S. M. Sterner, D. L. Hall, and R. J. Bodnar, "Synthetic fluid inclusions. V. Solubility relations in the system NaCl-KCl-[H.sub.2]O under vapor-saturated conditions," Geochimica et Cosmochimica Acta, vol. 52, no. 5, pp. 989-1005, 1988.
 B. Liu and G. X. Duan, "The density and isochoric formulae for NaCl-[H.sub.2]O fluid inclusions (salinity [less than or equal to] 25%) and their applications," Acta Mineralogica Sinica, vol. 7, no. 4, pp. 345-352, 1987.
 B. Liu, "Density and isochoric formulae for NaCl-[H.sub.2]O inclusions with medium and high salinity and their applications," Geological Review, vol. 47, no. 6, pp. 617-622, 2001.
 B. G. Rusk, M. H. Reed, and J. H. Dilles, "Fluid inclusion evidence for magmatic-hydrothermal fluid evolution in the porphyry copper-molybdenum deposit at Butte, Montana," Economic Geology, vol. 103, no. 2, pp. 307-334, 2008.
 H. J. Peng, J. W. Mao, L. Hou et al., "Stable isotope and fluid inclusion constraints on the source and evolution of ore fluids in the Hongniu-Hongshan Cu skarn deposit, Yunnan Province, China," Economic Geology, vol. 111, no. 6, pp. 1369-1396, 2016.
 L. D. Meinert, K. K. Hefton, D. Mayes, and I. Tasiran, "Geology, zonation, and fluid evolution of the Big Gossan Cu-Au skarn deposit, Ertsberg district, Irian Jaya," Economic Geology, vol. 92, no. 5, pp. 509-534, 1997.
 T. Baker and J. R. Lang, "Reconciling fluid inclusion types, fluid processes, and fluid sources in skarns: an example from the Bismark Deposit, Mexico," Mineralium Deposita, vol. 38, no. 4, pp. 474-495, 2003.
 Z. Chang and L. D. Meinert, "The empire Cu-Zn mine, Idaho: exploration implications of unusual skarn features related to high fluorine activity," Economic Geology, vol. 103, no. 5, pp. 909-938, 2008.
 J. Vallance, L. Fontbote, M. Chiaradia, A. Markowski, S. Schmidt, and T. Vennemann, "Magmatic-dominated fluid evolution in the Jurassic Nambija gold skarn deposits (southeastern Ecuador)," Mineralium Deposita, vol. 44, no. 4, pp. 389-413, 2009.
 H. Catchpole, K. Kouzmanov, B. Putlitz, J. H. Seo, and L. Fontbote, "Zoned base metal mineralization in a porphyry system: origin and evolution of mineralizing fluids in the Morococha district, Peru," Economic Geology, vol. 110, no. 1, pp. 39-71, 2015.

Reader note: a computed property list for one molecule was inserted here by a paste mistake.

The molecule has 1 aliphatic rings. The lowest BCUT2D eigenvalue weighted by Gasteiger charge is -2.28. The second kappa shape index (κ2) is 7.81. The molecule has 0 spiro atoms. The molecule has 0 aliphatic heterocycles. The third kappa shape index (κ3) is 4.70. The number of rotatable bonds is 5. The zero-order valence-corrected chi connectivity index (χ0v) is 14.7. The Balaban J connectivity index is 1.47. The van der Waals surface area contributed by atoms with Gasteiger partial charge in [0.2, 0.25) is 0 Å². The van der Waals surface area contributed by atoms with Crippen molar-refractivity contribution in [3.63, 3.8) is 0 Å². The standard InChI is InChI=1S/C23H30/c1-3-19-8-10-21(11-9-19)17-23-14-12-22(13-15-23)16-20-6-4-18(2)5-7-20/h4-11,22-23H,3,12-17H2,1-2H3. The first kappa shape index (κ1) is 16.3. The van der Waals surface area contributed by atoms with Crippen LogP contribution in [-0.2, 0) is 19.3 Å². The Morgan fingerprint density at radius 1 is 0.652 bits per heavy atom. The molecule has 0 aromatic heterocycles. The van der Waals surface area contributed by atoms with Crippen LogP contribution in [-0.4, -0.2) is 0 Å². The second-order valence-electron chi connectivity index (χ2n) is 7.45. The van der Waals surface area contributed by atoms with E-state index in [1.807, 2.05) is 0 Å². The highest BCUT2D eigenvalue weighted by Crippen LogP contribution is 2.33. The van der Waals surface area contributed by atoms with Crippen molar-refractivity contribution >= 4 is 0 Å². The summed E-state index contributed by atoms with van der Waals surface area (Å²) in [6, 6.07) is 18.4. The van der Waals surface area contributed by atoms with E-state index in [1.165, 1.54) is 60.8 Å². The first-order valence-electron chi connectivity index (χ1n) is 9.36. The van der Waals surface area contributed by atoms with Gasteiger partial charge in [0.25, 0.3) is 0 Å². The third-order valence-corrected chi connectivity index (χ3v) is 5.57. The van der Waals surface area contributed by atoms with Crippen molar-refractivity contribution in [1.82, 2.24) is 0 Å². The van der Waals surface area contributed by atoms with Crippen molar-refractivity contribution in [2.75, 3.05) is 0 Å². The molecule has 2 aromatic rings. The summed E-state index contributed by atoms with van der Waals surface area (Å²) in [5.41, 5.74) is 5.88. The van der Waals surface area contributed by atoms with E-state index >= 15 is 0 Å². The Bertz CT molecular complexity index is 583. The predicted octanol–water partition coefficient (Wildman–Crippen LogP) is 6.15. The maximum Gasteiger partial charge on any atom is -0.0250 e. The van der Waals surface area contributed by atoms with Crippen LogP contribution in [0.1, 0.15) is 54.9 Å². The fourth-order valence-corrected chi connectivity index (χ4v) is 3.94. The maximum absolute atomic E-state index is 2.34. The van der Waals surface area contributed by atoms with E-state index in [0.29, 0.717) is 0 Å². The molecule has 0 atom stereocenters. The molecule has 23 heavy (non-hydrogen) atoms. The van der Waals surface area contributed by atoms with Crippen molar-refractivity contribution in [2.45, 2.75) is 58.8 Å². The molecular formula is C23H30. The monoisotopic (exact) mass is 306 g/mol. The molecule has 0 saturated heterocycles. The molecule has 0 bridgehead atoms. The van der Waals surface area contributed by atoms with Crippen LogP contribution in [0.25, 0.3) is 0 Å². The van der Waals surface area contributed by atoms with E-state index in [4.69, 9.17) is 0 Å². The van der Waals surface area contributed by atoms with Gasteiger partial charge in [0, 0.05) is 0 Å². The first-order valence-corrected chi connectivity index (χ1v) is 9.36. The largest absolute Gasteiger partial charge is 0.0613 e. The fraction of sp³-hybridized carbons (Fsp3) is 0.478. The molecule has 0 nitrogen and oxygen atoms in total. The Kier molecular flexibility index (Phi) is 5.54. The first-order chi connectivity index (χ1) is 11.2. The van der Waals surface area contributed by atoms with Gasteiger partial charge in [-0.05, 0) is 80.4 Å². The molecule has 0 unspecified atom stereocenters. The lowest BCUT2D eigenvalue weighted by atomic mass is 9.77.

C. W. Burnham, "Magmas and hydrothermal fluids," in Geochemistry of Hydrothermal Ore Deposits, H. L. Barnes, Ed., pp. 71-136, John Wiley and Sons, New York, NY, USA, 2nd edition, 1979.
 K. Yang and R. J. Bodnar, "Magmatic-hydrothermal evolution in the "bottoms" of porphyry copper systems: evidence from silicate melt and aqueous fluid inclusions in granitoid intrusions in the Gyeongsang basin, South Korea," International Geology Review, vol. 36, no. 7, pp. 608-628, 1994.
 R. J. Bodnar, "Fluid-inclusion evidence for a magmatic source for metals in porphyry copper deposits," in Magmas, Fluids, and Ore Deposits, pp. 139-152, Mineralogical Association of Canada, 1995.
 H. Shinohara and J. W. Hedenquist, "Constraints on magma degassing beneath the far southeast porphyry Cu-Au deposit, Philippines," Journal of Petrology, vol. 38, no. 12, pp. 1741-1752, 1997.
 J. S. Cline, "How to concentrate copper," Science, vol. 302, no. 5653, pp. 2075-2076, 2003.
 C. A. Heinrich, "Fluid-fluid interactions in magmatic-hydrothermal ore formation," Reviews in Mineralogy and Geochemistry, vol. 65, no. 1, pp. 363-387, 2007.
 E. Roedder and R. J. Bodnar, "Geologic pressure determinations from fluid inclusion studies," Annual Review of Earth and Planetary Sciences, vol. 8, no. 1, pp. 263-301, 1980.
 P. E. Brown and S. G. Hagemann, "MacFlincor and its application to fluids in Archean lode-gold deposits," Geochimica et Cosmochimica Acta, vol. 59, no. 19, pp. 3943-3952, 1995.
 Q. Shu, Y. Lai, Y. Sun, C. Wang, and S. Meng, "Ore genesis and hydrothermal evolution of the Baiyinnuo'er zinc-lead skarn deposit, northeast China: evidence from isotopes (S, Pb) and fluid inclusions," Economic Geology, vol. 108, no. 4, pp. 835-860, 2013.
 T. Driesner and C. A. Heinrich, "The system [H.sub.2]O-NaCl. Part I: correlation formulae for phase relations in temperature-pressure-composition space from 0 to 1000 [degrees]C, 0 to 5000 bar, and 0 to 1 [X.sub.NaCl]," Geochimica et Cosmochimica Acta, vol. 71, no. 20, pp. 4880-4901, 2007.
 R. O. Fournier, "The influences of depth of burial and the brittle-ductile transition on the evolution of magmatic fluids (Japan-U.S. seminar on magmatic contributions to hydrothermal systems)," Reports, Geological Survey of Japan, vol. 277, pp. 57-59, 1992.
 R. O. Fournier, "Hydrothermal processes related to movement of fluid from plastic into brittle rock in the magmatic-epithermal environment," Economic Geology, vol. 94, no. 8, pp. 1193-1211, 1999.
 A. E. Williams-Jones, I. M. Samson, K. M. Ault, J. E. Gagnon, and B. J. Fryer, "The genesis of distal zinc skarns: evidence from the Mochito deposit, Honduras," Economic Geology, vol. 105, no. 8, pp. 1411-1440, 2010.
 F. M. Haynes and S. E. Kesler, "Compositions and sources of mineralizing fluids for chimney and manto limestone-replacement ores in Mexico," Economic Geology, vol. 83, no. 8, pp. 1985-1992, 1988.
 J. R. Bowman, "Stable-isotope systematics of skarns," in Mineralized Intrusion-Related Skarn Systems, D. R. Lentz, Ed., pp. 99-145, Mineralogical Association of Canada, 1998.